The basic idea is that the chain of command has pretty much broken down, after O-Day. There are still trained Reservists out there. Some have already broken ranks and formed their own mutinous militias (as seen during "Teenage Riot" and "Children's Crusade"); but that doesn't mean there aren't more disciplined groups elsewhere, attempting to restore order in other parts of the country. And that's where Amaya comes in.

I assure you that beginning with the next few arcs, after "Ain't Nothin' But A Number", i'll begin to address the wider political implications of O-Day, as Alpha fades into the background a little, and Amaya's group become the focus of the narrative.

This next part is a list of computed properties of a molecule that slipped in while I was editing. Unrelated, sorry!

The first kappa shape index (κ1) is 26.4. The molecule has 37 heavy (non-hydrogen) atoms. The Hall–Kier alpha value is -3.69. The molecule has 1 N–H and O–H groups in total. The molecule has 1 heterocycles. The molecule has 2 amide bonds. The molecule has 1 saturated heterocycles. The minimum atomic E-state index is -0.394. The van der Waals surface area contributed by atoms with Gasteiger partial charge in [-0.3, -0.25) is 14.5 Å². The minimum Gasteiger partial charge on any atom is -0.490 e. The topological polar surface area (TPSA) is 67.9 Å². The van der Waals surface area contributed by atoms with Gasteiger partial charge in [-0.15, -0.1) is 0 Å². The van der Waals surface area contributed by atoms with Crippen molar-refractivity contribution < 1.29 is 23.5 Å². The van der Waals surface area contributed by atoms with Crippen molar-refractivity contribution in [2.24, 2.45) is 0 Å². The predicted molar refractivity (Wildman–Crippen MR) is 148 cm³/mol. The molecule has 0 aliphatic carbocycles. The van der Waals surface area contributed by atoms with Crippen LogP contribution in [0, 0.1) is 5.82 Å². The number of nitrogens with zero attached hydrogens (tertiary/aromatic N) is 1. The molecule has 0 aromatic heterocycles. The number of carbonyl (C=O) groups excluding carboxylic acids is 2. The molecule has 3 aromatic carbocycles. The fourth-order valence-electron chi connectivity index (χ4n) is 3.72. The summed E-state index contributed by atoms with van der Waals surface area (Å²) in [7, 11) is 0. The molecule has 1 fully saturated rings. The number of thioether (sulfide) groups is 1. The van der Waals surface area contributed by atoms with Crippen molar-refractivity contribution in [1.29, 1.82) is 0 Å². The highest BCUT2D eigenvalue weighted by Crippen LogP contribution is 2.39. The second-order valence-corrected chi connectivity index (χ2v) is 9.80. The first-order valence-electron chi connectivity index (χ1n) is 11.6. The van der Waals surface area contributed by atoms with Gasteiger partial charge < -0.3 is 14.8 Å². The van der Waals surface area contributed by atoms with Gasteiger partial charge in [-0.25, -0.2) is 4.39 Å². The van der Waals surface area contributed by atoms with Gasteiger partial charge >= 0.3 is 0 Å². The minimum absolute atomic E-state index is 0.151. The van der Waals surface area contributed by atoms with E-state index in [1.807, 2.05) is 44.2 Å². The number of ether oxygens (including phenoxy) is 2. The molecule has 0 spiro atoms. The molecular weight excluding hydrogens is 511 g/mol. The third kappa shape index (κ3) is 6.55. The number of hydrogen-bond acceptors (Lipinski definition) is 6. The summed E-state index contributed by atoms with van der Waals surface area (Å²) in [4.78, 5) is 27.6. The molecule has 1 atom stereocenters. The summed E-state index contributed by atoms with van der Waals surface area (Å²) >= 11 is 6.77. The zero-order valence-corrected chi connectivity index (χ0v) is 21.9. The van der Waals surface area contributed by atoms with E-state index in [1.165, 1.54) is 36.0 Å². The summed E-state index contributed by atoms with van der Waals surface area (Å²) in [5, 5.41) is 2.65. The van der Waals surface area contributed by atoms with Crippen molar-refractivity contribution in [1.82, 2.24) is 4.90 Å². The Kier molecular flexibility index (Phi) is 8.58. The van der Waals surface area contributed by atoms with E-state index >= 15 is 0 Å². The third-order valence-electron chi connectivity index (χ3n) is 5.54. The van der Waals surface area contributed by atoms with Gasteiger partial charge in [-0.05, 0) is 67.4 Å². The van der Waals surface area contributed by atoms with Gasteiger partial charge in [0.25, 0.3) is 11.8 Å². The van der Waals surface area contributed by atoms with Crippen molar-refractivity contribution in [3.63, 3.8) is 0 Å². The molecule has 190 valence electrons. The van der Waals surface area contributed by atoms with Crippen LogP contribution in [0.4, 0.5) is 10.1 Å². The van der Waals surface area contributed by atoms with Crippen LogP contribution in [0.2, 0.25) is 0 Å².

Edit: And what happens to oil-rich territory when the rich men that own them are all up and gone? The young men and women left behind are going to know the world will need energy sources when it rebuilds.

While I can't guarantee that we'll ever find out what happens in the Middle East after O-Day, I *will* say that there's an entire arc set in Texas that directly addresses the "fuel question". But i'm still hammering out the finer details of that particular storyline.

Edit Edit: I'm also going to guess that the singularity is some sort of premeditated act, perhaps on the part of people in the future, to grind the looming ecological emergencies to a halt.

I'll say that you're half right. I won't jump the gun on the precise explanation, but you're definitely getting closer...